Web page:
Falls are a serious threat to the health and safety of older adults age 65+. According to the CDC about one out of every three adults 65 and older takes a fall each year but the majority do not mention this to their physicians.
Falls are actually the leading cause of death for people 65 and older and the most common reason people in this age group are admitted to the hospital. As reported by the CDC, in 2010 around 2.3 million U.S. adults 65 years and older were treated in an emergency room for problems due to a fall. (more…)
Frozen shoulder or adhesive capsulitis is a condition where the capsule of the shoulder gets very stiff. People experiencing frozen shoulder suffer from shoulder inflammation and increased restriction in the shoulder.
This stiffness in the shoulder can be debilitating and limiting to activities of daily living. Sometimes the cause of frozen shoulder is unknown and other times it follows a specific event or condition. (more…)
Sometimes the arm’s ulnar nerve is irritated or pinched causing ulnar nerve entrapment at a person’s elbow. This is called cubital tunnel syndrome.
Based on where this nerve entrapment happens, the symptoms can include elbow pain and sometimes a numb feeling in the hand, elbow, fingers and wrist.
While the cause of cubital tunnel syndrome is not always known, the ulnar nerve may become irritated in part because it does not have a lot of protective tissue surrounding it. If you find that you lean or (more…)
Carpal tunnel syndrome is a condition where the median nerve at the level of the wrist gets inflamed and compressed. Symptoms may include a burning, swollen feeling in the palm and fingers. Some people experience night pain, numbness and tingling involving the thumb, index and middle finger. Often times these symptoms begin slowly and get more severe over time.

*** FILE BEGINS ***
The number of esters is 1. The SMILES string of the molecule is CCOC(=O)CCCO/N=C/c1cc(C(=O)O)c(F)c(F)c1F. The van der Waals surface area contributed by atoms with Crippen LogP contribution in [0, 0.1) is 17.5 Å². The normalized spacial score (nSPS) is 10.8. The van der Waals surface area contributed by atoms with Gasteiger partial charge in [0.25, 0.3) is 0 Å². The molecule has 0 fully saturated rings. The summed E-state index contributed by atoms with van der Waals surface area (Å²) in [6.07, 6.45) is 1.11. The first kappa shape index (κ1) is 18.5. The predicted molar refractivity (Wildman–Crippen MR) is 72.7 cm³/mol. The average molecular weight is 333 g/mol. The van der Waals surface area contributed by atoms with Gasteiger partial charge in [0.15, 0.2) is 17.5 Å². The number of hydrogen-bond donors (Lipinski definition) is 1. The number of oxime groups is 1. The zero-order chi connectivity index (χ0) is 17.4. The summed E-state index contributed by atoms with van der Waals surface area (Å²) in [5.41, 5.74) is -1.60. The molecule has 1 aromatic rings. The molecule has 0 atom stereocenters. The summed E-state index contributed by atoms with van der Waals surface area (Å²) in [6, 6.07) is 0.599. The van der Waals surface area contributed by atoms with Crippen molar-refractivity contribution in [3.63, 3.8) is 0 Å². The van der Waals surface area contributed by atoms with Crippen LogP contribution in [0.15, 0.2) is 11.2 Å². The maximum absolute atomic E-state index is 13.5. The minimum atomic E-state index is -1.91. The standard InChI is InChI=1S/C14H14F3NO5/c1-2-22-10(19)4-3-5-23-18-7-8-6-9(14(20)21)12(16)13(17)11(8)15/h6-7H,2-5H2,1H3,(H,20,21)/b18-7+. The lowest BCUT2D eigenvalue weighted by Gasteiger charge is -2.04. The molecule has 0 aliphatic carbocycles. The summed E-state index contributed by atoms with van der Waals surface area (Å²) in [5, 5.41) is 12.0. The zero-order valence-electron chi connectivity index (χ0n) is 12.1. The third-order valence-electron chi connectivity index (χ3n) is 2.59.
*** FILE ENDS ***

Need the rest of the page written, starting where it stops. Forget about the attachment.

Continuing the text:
Research by Lin and colleagues (2012) analyzed data on rotator cuff tears in people less than 50 years of age. The research found that most of the individuals experienced a medium to large rotator cuff tear following a specific traumatic event.
The size of the tears tended to be shorter in length than those in the total population. (more…)
Research by Marar and colleagues (2012) published in the American Journal of Sports Medicine looked at the incidence of concussions among athletes in 20 sports during the 2008 to 2010 time span.
The research found that compared to other sports football players suffered the highest number of concussions. (more…)
Knee injuries are not uncommon among female soccer players. If you are a female soccer player, it is helpful to learn about strategies to prevent common knee injuries.
Researchers Orr, Brown, Hemsing and colleagues (2011) surveyed female soccer players between 13 and 18 years of age, parents and their coaches, to understand perceptions regarding knee injuries among soccer players. Compared to the female soccer players, coaches and parents were more likely to look at knee injuries as something that could be prevented yet many did not identify prevention strategies. (more…)
Research by Visnes and colleagues (2012) published in the British Journal of Sports Medicine finds that volleyball players with best ability to jump are at an increased risk of jumper’s knee.
When a volleyball player jumps over and over again, it can cause tendonitis in the patella or patellar tendonitis, also known as “jumper’s knee” or patellar tendinopathy. (more…)
While researchers don’t know what causes Kienbock’s disease, this painful condition often starts with the symptoms of a wrist sprain. Other symptoms include pain when turning the hand up, limited hand grip, stiffness and decreased motion in the wrist and sometimes swelling in the affected area. The symptoms of Kienbock’s Disease tend to get progressively worse over time. (more…)
Before you head out to the slopes to ski or snowboard this winter, take the steps that you can in advance to prevent skiing injury or snowboard-related injuries. Here are 6 safety suggestions to consider before you go skiing or snowboarding.